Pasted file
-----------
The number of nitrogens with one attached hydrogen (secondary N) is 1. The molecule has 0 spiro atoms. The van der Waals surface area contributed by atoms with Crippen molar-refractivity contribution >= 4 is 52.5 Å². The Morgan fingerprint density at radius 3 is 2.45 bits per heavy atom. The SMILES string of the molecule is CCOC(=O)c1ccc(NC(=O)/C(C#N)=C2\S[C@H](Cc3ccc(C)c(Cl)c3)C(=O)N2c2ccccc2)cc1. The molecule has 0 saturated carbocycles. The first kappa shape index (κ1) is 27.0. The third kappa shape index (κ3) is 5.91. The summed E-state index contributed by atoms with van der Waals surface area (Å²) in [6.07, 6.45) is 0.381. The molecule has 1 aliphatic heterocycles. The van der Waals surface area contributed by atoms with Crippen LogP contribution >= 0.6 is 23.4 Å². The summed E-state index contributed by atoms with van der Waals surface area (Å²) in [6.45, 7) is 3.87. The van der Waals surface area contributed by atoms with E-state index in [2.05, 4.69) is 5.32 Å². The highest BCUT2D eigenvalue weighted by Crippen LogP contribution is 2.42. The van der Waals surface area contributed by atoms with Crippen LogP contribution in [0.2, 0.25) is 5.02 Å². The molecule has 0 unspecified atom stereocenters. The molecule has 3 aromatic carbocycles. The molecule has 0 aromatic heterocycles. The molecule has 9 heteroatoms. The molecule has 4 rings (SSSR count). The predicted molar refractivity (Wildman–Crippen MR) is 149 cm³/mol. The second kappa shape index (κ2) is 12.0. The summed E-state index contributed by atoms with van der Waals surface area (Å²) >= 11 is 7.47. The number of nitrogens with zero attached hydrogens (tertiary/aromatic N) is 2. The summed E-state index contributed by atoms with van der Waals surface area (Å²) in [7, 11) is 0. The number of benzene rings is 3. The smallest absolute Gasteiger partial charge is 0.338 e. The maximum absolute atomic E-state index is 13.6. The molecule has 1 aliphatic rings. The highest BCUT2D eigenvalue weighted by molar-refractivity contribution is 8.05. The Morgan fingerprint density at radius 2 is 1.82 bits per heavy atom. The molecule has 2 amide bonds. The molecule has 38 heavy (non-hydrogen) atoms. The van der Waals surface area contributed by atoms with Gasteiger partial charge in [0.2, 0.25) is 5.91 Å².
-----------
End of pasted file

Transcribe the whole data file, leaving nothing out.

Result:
The number of nitrogens with one attached hydrogen (secondary N) is 1. The molecule has 0 spiro atoms. The van der Waals surface area contributed by atoms with Crippen molar-refractivity contribution >= 4 is 52.5 Å². The Morgan fingerprint density at radius 3 is 2.45 bits per heavy atom. The SMILES string of the molecule is CCOC(=O)c1ccc(NC(=O)/C(C#N)=C2\S[C@H](Cc3ccc(C)c(Cl)c3)C(=O)N2c2ccccc2)cc1. The molecule has 0 saturated carbocycles. The first kappa shape index (κ1) is 27.0. The third kappa shape index (κ3) is 5.91. The summed E-state index contributed by atoms with van der Waals surface area (Å²) in [6.07, 6.45) is 0.381. The molecule has 1 aliphatic heterocycles. The van der Waals surface area contributed by atoms with Crippen LogP contribution >= 0.6 is 23.4 Å². The summed E-state index contributed by atoms with van der Waals surface area (Å²) in [6.45, 7) is 3.87. The van der Waals surface area contributed by atoms with E-state index in [2.05, 4.69) is 5.32 Å². The highest BCUT2D eigenvalue weighted by Crippen LogP contribution is 2.42. The van der Waals surface area contributed by atoms with Crippen LogP contribution in [0.2, 0.25) is 5.02 Å². The molecule has 0 unspecified atom stereocenters. The molecule has 3 aromatic carbocycles. The molecule has 0 aromatic heterocycles. The molecule has 9 heteroatoms. The molecule has 4 rings (SSSR count). The predicted molar refractivity (Wildman–Crippen MR) is 149 cm³/mol. The second kappa shape index (κ2) is 12.0. The summed E-state index contributed by atoms with van der Waals surface area (Å²) >= 11 is 7.47. The number of nitrogens with zero attached hydrogens (tertiary/aromatic N) is 2. The summed E-state index contributed by atoms with van der Waals surface area (Å²) in [7, 11) is 0. The number of benzene rings is 3. The smallest absolute Gasteiger partial charge is 0.338 e. The maximum absolute atomic E-state index is 13.6. The molecule has 1 aliphatic rings. The highest BCUT2D eigenvalue weighted by molar-refractivity contribution is 8.05. The Morgan fingerprint density at radius 2 is 1.82 bits per heavy atom. The molecule has 2 amide bonds. The molecule has 38 heavy (non-hydrogen) atoms. The van der Waals surface area contributed by atoms with Gasteiger partial charge in [0.2, 0.25) is 5.91 Å².